Wall Street traders make up for the lack of holidays in August by taking vacations, usually after the middle of the month. Trading volume dips, sometimes exaggerating market swings and clouding identification of sector trends. Despite this choppy behavior, August is actually the most stable month overall, having notched an average 0.08% gain over the last 40 years.
Investors seem far from showing the unbridled optimism that so often accompanies market tops. The second quarter earnings season is almost over with the majority of companies exceeding analyst estimates. Forecasts for the rest of the year were guarded; probably a good sign, as it’s easier to deliver positive surprises if you haven’t too eagerly anticipated them.
Historically, July has not been a very good month for stocks. Last year, sluggish performance paved the way for a 634-point drop in the Dow Jones average when Standard & Poor’s downgraded our federal debt rating. That took the Dow average down to 10,809. One year later, it made a new closing high of 15,658.
There is always an ample supply of worries around but those who have given in to them have and are missing a strong stock market. The 2008-2009 recession provoked the most painful market drop in modern times. The Dow fell more than 50% in 17 months. That was less than the 80% drop that announced the Depression, but that stretched out to three years.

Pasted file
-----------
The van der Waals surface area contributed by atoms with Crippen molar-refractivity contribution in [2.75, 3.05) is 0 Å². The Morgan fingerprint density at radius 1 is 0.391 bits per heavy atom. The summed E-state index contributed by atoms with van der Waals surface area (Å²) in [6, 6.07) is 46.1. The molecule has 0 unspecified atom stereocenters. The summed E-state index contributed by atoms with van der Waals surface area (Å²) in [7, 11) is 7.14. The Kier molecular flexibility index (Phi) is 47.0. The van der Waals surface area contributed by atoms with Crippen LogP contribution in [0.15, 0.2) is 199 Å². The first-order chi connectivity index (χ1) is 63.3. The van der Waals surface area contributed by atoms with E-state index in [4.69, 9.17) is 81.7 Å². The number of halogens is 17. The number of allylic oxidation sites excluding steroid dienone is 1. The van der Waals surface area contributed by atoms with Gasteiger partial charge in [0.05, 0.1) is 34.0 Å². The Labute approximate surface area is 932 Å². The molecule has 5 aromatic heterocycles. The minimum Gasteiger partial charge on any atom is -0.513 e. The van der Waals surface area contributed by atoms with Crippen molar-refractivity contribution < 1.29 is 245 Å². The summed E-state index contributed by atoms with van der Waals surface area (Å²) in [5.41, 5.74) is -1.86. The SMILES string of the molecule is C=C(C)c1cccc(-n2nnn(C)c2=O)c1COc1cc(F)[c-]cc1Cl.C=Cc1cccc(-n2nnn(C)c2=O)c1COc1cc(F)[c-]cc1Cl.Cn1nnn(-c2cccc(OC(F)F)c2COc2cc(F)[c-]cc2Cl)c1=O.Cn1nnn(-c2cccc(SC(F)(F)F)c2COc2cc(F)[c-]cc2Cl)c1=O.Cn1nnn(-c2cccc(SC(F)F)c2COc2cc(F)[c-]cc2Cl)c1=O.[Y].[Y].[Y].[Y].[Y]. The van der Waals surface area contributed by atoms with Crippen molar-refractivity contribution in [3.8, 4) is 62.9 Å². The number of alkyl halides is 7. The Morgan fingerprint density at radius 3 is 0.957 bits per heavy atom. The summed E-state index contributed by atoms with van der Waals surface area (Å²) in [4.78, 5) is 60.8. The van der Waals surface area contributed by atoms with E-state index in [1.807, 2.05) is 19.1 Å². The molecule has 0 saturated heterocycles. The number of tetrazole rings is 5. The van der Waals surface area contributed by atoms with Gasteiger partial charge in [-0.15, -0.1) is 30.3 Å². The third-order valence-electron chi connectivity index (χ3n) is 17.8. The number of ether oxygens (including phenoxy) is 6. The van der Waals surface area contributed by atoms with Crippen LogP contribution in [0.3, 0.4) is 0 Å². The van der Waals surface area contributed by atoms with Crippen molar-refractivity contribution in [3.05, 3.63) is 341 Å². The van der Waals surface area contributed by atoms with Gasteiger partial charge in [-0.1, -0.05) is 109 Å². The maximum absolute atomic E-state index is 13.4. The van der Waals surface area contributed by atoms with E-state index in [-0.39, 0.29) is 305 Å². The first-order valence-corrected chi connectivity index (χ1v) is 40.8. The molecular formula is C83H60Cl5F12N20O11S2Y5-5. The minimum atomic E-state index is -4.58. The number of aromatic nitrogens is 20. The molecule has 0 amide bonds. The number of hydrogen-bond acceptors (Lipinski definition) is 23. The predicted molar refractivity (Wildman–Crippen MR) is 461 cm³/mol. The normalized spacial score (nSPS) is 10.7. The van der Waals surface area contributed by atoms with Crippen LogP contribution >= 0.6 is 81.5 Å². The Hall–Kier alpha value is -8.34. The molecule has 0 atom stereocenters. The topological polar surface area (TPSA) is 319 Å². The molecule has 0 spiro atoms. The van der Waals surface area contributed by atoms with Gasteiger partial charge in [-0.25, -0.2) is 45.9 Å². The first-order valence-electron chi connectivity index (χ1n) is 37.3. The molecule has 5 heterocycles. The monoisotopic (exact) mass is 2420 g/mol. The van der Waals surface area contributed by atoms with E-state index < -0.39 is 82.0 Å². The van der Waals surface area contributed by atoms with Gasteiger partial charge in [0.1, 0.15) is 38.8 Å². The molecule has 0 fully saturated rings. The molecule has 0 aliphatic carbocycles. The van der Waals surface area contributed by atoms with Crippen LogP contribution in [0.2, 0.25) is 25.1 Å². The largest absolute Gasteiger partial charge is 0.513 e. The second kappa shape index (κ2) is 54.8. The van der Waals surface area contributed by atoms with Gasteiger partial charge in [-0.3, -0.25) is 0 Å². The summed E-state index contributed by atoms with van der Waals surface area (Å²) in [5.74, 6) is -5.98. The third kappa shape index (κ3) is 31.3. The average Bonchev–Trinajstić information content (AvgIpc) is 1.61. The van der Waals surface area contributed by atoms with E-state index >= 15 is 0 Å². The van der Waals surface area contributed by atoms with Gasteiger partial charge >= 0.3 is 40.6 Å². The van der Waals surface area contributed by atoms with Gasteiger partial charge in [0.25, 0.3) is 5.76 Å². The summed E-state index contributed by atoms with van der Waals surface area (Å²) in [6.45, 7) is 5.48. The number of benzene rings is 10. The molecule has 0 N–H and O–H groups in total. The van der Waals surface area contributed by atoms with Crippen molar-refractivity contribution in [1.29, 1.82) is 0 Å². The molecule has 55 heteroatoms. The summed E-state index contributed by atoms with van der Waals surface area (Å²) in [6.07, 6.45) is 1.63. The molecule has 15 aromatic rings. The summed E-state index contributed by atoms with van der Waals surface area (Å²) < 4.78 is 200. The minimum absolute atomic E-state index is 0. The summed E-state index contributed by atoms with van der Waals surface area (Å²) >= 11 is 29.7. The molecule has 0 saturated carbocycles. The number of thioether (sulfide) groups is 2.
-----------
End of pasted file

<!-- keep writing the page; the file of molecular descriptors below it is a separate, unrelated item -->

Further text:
These drops seem to have left scars in our memories. Those who lived through the Depression are understandably adverse to risk. They sometimes keep their extra money in non-interest paying bank accounts or chase illusory “safety” in things like gold. Even though stocks have climbed back from their lows of the recent recession, the panting cries for attention from the financial media are scaring many away from building their own capital investments.
There are no sure things in this business but there are good opportunities. Franklin Resources (BEN-$49), a substantial provider of more than 100 mutual and closed-end funds, dipped recently on concerns that its performance will suffer as rising interest rates impact its bond portfolios. Although known as a bond house, Franklin has over half its assets in stock or hybrid funds. Its bond funds are mostly made up of short-duration bonds with limited exposure to higher rates.
We hold two, Franklin Trust (FT-$7) and Franklin Limited Duration (FTF-$12.75). Their prices slipped with the overall bond market in an overreaction to future changes in Federal Reserve policy but they both yield over 6% from portfolios with bond durations of less than five years.
George Gershwin wrote in “Summertime” that “the livin’ is easy.” Successful investing in the stock market is never easy but this August finds stocks in growing companies still reasonably priced overall. As the song continues, “Fish are jumpin’ and the cotton is high.”
Tony Crowell manages stock portfolios for individuals and their trust and retirement accounts with CROWELL•ROBERTS Investment Counsel, a registered investment advisor in Laguna Beach since 1993. [email protected] 949.494.1376/